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Charles Barkley Rails Against Cancel Culture in TV Industry: 'Our Bosses Are Cowards'

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As the NBA season winds down this coming week, it will do so on a sour note, as this will be one of the last seasons where basketball fans were able to enjoy the commentary of former NBA legend Charles Barkley.

As the league has slowly crept toward becoming a left-wing political organization, Barkley has remained unaffected by virtue signaling and the anti-cop, anti-American rhetoric accepted by his peers and those still playing the game.

Barkley announced weeks ago he will soon leave his post on “Inside the NBA” on TNT — a job he’s held for the last two decades.

Barkley, a lovable giant both on and off the court, is blaming cancel culture and corporate spinelessness on his way out the door.

“I’m trying to hang on for another couple of years until I’m 60 and then they can kiss my a** — ’cause I’m only working until 60,” the 58-year-old told WJFK-FM last month.

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“I’ve already told them that. I’m not working until the day I die. That’s just stupid. And if I don’t have enough money by now, I’m an idiot anyway. So, they should fire me anyway,” Barkley bluntly said.

The former Phoenix Suns and Philadelphia 76ers great had more harsh words for his bosses at TNT during the interview.

Barkley, who has had it out in good humor with fans in San Antonio during his illustrious career, lamented the fact that he’s no longer allowed to make jokes about certain members of the San Antonio Spurs fanbase.

“If you crack a joke the wrong way, they’re like, ‘Oh, no, no, no, no, you crossed the line,'” Barkley told the station. “I mean, they won’t even let me talk about San Antonio anymore. You know, when I’m always talking about their big ol’ women down in San Antonio,” he said.

Have you watched Barkley on TNT?

“They’re like, ‘Charles, we got one lady [who] wrote an article.’ I’m like, ‘First of all, I didn’t call anybody personally fat in San Antonio. I was just joking around,’” he said about his formerly fun feud with the fans in that city.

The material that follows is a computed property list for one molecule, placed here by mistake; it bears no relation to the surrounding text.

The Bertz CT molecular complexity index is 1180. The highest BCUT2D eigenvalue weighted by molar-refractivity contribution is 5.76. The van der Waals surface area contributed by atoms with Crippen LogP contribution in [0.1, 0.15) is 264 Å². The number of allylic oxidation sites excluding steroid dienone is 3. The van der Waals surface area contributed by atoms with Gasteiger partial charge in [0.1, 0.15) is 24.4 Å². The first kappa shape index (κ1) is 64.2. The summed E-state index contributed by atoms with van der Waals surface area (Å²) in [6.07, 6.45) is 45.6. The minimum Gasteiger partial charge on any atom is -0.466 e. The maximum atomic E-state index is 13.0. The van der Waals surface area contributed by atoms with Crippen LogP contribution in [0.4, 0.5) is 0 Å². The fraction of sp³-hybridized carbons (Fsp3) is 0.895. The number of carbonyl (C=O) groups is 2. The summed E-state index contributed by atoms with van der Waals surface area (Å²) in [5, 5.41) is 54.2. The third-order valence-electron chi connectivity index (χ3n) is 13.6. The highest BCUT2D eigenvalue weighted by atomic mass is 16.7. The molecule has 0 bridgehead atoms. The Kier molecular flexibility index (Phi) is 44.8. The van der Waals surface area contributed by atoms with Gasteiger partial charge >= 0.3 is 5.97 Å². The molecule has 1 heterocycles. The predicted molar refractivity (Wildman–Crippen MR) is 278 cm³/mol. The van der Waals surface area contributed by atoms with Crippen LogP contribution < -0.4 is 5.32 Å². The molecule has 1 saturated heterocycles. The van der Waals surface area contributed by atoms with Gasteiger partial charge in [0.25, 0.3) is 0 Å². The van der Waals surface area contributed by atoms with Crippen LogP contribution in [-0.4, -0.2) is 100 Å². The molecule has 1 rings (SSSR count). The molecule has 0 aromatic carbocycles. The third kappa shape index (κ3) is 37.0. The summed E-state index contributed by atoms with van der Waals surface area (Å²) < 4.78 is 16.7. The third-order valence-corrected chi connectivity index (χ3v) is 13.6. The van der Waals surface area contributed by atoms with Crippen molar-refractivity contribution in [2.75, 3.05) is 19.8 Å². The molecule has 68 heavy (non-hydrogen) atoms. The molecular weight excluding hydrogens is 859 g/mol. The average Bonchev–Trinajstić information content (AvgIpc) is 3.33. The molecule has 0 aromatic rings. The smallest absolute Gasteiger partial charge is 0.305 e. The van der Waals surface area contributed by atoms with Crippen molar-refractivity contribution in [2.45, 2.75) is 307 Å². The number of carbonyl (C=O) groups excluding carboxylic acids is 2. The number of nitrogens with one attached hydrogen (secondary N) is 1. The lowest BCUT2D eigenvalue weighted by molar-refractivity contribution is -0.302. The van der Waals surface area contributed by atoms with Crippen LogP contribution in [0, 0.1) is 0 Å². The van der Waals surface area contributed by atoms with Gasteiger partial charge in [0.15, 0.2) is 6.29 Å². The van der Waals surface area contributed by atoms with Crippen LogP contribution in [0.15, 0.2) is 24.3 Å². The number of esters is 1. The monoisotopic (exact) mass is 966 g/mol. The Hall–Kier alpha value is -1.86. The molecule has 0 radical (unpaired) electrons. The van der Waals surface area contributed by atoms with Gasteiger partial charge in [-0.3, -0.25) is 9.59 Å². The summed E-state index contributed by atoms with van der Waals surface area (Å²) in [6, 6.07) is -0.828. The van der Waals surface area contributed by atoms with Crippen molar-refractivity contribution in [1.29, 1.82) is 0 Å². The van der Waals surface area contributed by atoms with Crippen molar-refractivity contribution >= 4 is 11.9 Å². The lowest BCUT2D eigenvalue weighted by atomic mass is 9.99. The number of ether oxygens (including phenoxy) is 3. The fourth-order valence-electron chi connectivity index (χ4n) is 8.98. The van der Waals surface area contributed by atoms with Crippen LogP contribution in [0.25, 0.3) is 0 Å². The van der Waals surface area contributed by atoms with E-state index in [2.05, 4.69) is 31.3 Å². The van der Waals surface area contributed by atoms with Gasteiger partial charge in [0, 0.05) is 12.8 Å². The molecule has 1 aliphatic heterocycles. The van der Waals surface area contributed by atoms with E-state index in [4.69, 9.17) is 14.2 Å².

Barkley concluded of the TNT brass: “A lot of our bosses are cowards.”

Barkley has had fun at the expense of unspecified “big ol’ women” in Texas for years. Although being told not to make jokes about someone’s weight might seem trivial, the censorship is oppressive, and will drive him into retirement. That apparently can’t come soon enough.

He said his network bosses constantly policing his language has driven him to the point where the job just isn’t worth it at this point.

“That’s all we ever talk about behind the scenes like, ‘Yo, man, be careful going in this direction.’ I’m like, ‘Yo, man, we can’t even have fun anymore,’” he said.

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Barkley credited cancel culture and the TV “jack***es” who allow online pressure to control what he’s allowed to say on TV.

“It’s gotten so out of hand right now, I couldn’t imagine having to watch myself. You can’t even have fun nowadays without these jack***es trying to get you canceled and things like that,” Barkley said. “All of a sudden in the last year and a half, everybody’s trying to get everybody fired and it really sucks.”

With “wokeness” having taken over all of culture and sports, Barkley and his TNT colleague Shaquille O’Neal have kept things balanced for fans who refuse to buy into the insanity, the censorship, the divisiveness and the political correctness.

The sports world will soon be worse off as Barkley cashes his checks into early retirement.

But those who still intend to watch “Inside the NBA” will have the opportunity to enjoy the hot takes of one of the most imposing players in league history and one of the most sincere broadcasters of the last 20 years — at least for a little while longer.

Barkley is a national treasure in a country where mortal fortitude, fun and humor are suddenly hard to come by. Thanks to cancel culture, he will soon be off the air, but at least for now, that will be voluntary.

Kudos to the former basketball great. He doesn’t appear willing to give TNT a chance to cancel him, and he won’t cave to PC culture, either. He’s going to preemptively cancel the corrupt network and his relationship with it.

One thing is for certain: If this coming season is Barkley’s last behind the TNT desk, it’s sure to be an entertaining one.

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Johnathan "Kipp" Jones has worked as a reporter, an editor and a producer in radio, television and digital media. He is a proud husband and father.
Johnathan "Kipp" Jones has worked as an editor and producer in radio and television. He is a proud husband and father.




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